Former Defra director announced as new CIWM chief executive
The Chartered Institution of Wastes Management (CIWM) has announced today (1 August) that the ex-director of environmental quality at Defra, Colin Church, will be replacing outgoing chief executive Steve Lee in October.
Church said: “CIWM members, and the waste and resource management sector as a whole, need strong professional standards to help ensure the sector delivers in both its key roles; protection of human health and the environment and the sustainable economic development so important to us all.”
Church’s experience with Defra saw him have a hand in establishing a number of environmental policies and tackling key issues such as climate change adaption, industrial pollution prevention, air quality, local environment quality, resource efficiency and waste, and sustainable procurement.
Church also oversaw the setting of the fourth UK carbon budget and the implementation of the second and third phases of the EU Emissions Trading System. Additionally, Church was also responsible for leading the effort to reduce central Government’s carbon emissions by 10% over the span of a year.
Speaking of his successor, CIWM’s outgoing chief executive Lee said: “There was a very strong field of candidates for the role and I would like to warmly congratulate Church; it is very clear that his experience across a wide range of complex environmental and regulatory agendas will benefit CIWM enormously.”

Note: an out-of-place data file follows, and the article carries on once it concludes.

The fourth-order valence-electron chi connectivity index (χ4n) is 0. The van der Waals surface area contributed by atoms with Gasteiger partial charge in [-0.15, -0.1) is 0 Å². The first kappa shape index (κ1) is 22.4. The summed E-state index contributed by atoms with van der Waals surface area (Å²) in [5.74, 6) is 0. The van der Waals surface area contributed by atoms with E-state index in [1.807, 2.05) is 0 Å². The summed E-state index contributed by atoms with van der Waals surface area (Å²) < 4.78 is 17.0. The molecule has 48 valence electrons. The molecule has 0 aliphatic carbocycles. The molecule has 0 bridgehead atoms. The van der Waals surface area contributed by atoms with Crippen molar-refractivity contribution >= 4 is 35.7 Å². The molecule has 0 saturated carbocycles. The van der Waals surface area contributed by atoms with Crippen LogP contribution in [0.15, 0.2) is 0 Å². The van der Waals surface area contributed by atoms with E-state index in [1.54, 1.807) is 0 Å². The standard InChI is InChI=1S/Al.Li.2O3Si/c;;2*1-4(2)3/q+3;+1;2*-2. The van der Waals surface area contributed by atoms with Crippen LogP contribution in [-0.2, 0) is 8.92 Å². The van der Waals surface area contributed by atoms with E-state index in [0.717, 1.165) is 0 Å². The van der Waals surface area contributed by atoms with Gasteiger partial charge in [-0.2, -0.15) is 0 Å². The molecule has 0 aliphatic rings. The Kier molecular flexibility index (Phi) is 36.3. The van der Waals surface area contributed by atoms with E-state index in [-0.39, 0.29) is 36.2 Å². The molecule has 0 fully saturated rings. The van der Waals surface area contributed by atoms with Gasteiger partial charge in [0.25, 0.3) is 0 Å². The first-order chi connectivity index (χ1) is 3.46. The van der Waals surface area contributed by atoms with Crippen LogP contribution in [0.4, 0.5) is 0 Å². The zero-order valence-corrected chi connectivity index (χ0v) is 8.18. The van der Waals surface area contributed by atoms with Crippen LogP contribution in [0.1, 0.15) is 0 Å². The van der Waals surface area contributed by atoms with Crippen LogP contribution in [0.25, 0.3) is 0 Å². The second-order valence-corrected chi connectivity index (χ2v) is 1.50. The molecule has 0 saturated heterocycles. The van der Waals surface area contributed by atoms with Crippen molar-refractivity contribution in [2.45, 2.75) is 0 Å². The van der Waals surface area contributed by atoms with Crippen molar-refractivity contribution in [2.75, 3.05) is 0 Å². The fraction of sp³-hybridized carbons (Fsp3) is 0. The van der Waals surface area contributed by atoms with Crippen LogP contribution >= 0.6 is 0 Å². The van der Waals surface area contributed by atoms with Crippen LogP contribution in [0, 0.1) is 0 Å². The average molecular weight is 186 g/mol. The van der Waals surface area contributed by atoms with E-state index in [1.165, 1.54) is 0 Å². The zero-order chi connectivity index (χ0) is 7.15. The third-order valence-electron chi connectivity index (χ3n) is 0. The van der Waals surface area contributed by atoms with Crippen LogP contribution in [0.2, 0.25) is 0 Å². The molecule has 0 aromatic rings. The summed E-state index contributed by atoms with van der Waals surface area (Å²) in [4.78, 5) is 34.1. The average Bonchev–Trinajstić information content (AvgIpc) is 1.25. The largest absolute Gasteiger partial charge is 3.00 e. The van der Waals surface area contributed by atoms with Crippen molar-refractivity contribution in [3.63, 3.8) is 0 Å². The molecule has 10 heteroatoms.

The announcement of the new chief executive comes just weeks after CIWM released its latest Presidential report, which explored various EU approaches and solutions to packaging waste in the wake of Brexit.
The Packaging Waste Recovery report looked into four approaches to packaging waste throughout Europe, considering the cost and impact of the schemes and focusing on a few key considerations which could potentially be embraced in the UK’s current approach to packaging waste regulations.
In judging specific approaches to extended producer responsibility (EPR) across Europe, CIWM confirmed the importance of competition in maintaining cost burden on producer. However, the organisation also reiterated that more work will be required to understand the full extent of the relationship if the ‘full cost recovery proposal’ were to be followed.
Additionally, the UK Packaging Recovery Note (PRN) system was underperforming in comparison to other systems across Europe in supporting the collection of household packaging waste and the development of domestic reprocessing capacity, CIWM found.
CIWM President Professor Jim Baird said at the time: “Whether waste and resource management policy in the future is developed within a European, UK-wide or national context, it is clear that EPR will be an important part of the mix.
“The current uncertainty as a result of the vote to leave the EU should not deter us from asking what this type of approach can, and should be seeking to, achieve and whether our existing legislation is fit for purpose.”
CIWM represents 6,000 individuals across the waste management sector, with an overarching goal to promote professional competence and produce best practice guidance, training initiatives and research on key waste issues.
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